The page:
Consider the rise of Kubernetes in the enterprise: Like any tool or technology, it comes with security considerations. That’s not because Kubernetes is inherently risky or insecure – far from it. Rather, many of the risks occur because teams get caught up in the power and popularity of Kubernetes without properly considering what it will take to effectively run it in production, says Matt Wilson, chief information security advisor at BTB Security.
Kubernetes does not mean you can skip foundational controls.
“The most important step in avoiding Kubernetes security mistakes is to apply to Kubernetes, or any new-to-you technology, the same foundational controls you would expect in an IT environment ten-plus years ago,” Wilson says. “Yes, Kubernetes and its ilk are a dramatically different way to develop and deploy applications, which can be game-changers in many organizations. However, patching, hardening, security monitoring, along with the law of least privilege, go a long way in reducing information security risk.”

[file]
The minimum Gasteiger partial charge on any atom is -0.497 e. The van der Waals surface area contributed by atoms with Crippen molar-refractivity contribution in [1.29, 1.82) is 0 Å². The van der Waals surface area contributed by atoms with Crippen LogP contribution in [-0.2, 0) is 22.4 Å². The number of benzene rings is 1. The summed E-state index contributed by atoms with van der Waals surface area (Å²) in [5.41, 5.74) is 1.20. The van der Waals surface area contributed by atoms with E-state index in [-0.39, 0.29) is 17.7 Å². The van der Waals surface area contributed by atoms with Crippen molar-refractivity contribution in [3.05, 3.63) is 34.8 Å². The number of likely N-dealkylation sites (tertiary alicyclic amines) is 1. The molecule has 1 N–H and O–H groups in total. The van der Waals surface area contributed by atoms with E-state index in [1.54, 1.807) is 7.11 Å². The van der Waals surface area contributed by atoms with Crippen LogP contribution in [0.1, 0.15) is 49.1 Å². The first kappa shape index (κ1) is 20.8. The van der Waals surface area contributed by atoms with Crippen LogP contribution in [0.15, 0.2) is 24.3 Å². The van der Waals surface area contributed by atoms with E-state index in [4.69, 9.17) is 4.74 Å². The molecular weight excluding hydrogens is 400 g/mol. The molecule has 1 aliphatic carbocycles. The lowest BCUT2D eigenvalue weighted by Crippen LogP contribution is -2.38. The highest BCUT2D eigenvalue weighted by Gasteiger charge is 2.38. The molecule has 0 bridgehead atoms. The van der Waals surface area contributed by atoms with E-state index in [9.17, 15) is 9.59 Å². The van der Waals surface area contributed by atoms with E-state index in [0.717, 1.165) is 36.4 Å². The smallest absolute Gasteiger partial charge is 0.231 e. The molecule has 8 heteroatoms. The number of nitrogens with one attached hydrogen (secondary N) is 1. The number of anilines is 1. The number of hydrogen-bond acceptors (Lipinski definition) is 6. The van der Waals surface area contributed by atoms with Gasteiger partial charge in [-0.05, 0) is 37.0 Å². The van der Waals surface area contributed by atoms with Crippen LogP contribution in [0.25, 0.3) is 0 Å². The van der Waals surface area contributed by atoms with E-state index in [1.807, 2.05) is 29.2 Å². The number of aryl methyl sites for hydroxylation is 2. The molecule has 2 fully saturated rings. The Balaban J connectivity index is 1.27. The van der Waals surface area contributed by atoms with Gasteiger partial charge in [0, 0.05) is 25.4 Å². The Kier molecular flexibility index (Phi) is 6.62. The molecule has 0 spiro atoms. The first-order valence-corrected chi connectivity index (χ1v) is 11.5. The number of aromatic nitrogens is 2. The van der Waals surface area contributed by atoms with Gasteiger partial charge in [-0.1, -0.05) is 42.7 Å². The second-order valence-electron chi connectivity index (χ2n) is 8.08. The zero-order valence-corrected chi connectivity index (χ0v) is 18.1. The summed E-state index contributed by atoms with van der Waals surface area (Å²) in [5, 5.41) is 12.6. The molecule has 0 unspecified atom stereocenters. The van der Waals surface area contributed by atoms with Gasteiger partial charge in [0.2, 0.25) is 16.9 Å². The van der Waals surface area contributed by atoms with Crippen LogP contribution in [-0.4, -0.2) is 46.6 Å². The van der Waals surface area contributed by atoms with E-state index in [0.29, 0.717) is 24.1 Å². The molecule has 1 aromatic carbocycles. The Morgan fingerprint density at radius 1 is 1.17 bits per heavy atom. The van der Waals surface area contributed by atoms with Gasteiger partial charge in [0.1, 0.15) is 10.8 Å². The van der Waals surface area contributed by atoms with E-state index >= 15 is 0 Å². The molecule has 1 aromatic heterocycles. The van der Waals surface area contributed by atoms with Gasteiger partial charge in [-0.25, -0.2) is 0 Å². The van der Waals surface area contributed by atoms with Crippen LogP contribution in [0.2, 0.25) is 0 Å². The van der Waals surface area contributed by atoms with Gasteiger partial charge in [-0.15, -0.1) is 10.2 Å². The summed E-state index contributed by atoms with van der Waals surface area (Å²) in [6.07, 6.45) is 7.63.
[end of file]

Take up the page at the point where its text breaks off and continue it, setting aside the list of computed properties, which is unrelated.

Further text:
Further on in the piece, Casey references the ten-layer approach to container security:
Red Hat security strategist Kirsten Newcomer advises a ten-layer approach to container security. This includes both the container stack layers (such as the container host and registries) and container lifecycle issues (such as API management). You can learn more from Newcomer about the ten layers of container security in this podcast or this whitepaper.
Focusing too narrowly on a single area – such as Kubernetes and orchestration – is likely to increase risks elsewhere. Don’t conflate the security of your cluster with the security of, say, your application code.
Head over to The Enterprisers Project to read the full article.
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